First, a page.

This Adventurous Age

Adventures travelling and working around Australia.

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2003 Travels July 22


Some clouds rolled in during the day. We hadn’t had cloud for ages. They were not supposed to happen in July!

Reception was not too busy, except for the middle of the day, when North Highland Tours came in with forty two elderly guests. It was an expected booking, and through the morning we’d prepared the cold meats and salad plates for their lunch. I helped with this, when there were no Reception customers.

The tour group was just getting off their bus, out the front, when I went out of the kitchen onto the dining deck with a couple of salad plates that casual campers  had ordered through the shop, and which I’d put together. 42 sets of greedy eyes swiveled my way, and they all surged towards me, down the breezeway.  I didn’t know whether to stand my ground or drop the plates and run! They were like vultures.

The boss found yesterday’s $440 error – hers. Whew!

V and F arrived back about 4pm. That should ease the work load a bit.

John did not get back from the canoes until 6.20pm. He was not happy. It had been a tough day. The workmen were still working on the canoe launch ramp. The boss had forgotten to tell him, this morning, about the large tour group, so he was not expecting the 42 bodies who descended on him at 4pm, to canoe! They were not easy to please and needed a lot of assistance in and out of the canoes, getting settled and so on. The boss apologized!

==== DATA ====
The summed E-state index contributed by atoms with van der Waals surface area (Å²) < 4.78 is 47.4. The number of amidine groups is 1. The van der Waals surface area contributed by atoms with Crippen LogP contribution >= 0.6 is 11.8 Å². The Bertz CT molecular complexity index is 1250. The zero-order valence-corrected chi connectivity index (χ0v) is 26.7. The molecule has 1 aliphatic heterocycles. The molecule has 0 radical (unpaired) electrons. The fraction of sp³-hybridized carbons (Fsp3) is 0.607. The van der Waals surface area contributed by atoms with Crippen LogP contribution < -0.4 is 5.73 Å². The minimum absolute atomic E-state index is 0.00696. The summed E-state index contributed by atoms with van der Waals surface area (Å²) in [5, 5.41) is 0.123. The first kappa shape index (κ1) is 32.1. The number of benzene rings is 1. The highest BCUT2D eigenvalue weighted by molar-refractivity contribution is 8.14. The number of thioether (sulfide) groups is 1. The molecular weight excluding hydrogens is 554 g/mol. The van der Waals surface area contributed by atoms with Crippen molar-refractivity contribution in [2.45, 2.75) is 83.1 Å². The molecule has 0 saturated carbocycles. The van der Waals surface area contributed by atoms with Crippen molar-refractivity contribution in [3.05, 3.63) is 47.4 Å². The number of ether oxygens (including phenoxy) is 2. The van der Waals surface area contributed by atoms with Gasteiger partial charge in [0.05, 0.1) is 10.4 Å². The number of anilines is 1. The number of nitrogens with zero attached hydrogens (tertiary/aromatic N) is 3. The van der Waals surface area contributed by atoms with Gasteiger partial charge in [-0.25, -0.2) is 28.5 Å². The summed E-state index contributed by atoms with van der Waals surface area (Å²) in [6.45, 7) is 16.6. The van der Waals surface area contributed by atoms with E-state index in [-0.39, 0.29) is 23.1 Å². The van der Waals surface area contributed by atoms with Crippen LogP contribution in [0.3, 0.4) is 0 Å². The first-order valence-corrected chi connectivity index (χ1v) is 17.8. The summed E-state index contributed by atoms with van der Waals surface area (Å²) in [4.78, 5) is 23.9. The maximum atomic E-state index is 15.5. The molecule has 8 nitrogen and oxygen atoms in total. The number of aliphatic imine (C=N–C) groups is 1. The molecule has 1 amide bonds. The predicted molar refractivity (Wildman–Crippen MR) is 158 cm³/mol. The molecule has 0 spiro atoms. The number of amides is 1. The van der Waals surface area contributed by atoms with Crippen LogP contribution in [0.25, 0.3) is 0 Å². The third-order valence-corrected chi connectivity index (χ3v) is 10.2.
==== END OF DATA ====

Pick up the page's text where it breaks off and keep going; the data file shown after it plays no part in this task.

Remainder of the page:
After tea, John and I drove down to the National Park and met with the Head Ranger and another who was a specialist on the area. We were there to get directions on how to get out to the Musselbrook section of the National Park, roughly west of Lawn Hill.

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Approximate location of Mussellbrook camp – black dot

John had been working on the head honcho, when on canoes, convincing him that we were competent remote area travellers, and worthy of being let loose out there.

Apparently it was very interesting, out there. We had heard enough to be intrigued. Even the bosses had not been out there yet, and of course it was off limits to the general public.

Last week, John got the ok from the Ranger, and I’d persuaded the boss to add an extra day off to the next double we got. We were the only one of the five couples who had been here since April/May, without being out of the place for some family or medical reason and we really needed a break away. So that was something to really look forward to.

A load of diesel had come in days ago, and there had been time for the tank to settle, so John refuelled Truck – $1.07cpl

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2003 Travels July 21


I was feeling slightly refreshed in the morning, when I started at 10am,  but not so when I finished at 8pm, after a day on reception.

Yesterday afternoon, John must have gotten distracted when he was watering his vegetable garden, and the hose was left running all night. Big oops! The whole place was out of water by the morning, until the reason was found, and the various tanks refilled by pumping from the creek.

The initial thought was that a camper had – yet again – put a tent peg where they were clearly instructed not to, outside the site boundary made by white painted rocks, and gone through a water pipe. Although usually they had the common sense to come and own up – if only because their site was flooding, so it was pretty obvious!

But it was not a camper this time. The dialogue on the staff notice board ran: “Who left the hose running yesterday?”  “Was it in the pumpkin patch?”   “Yes”   “Bugger”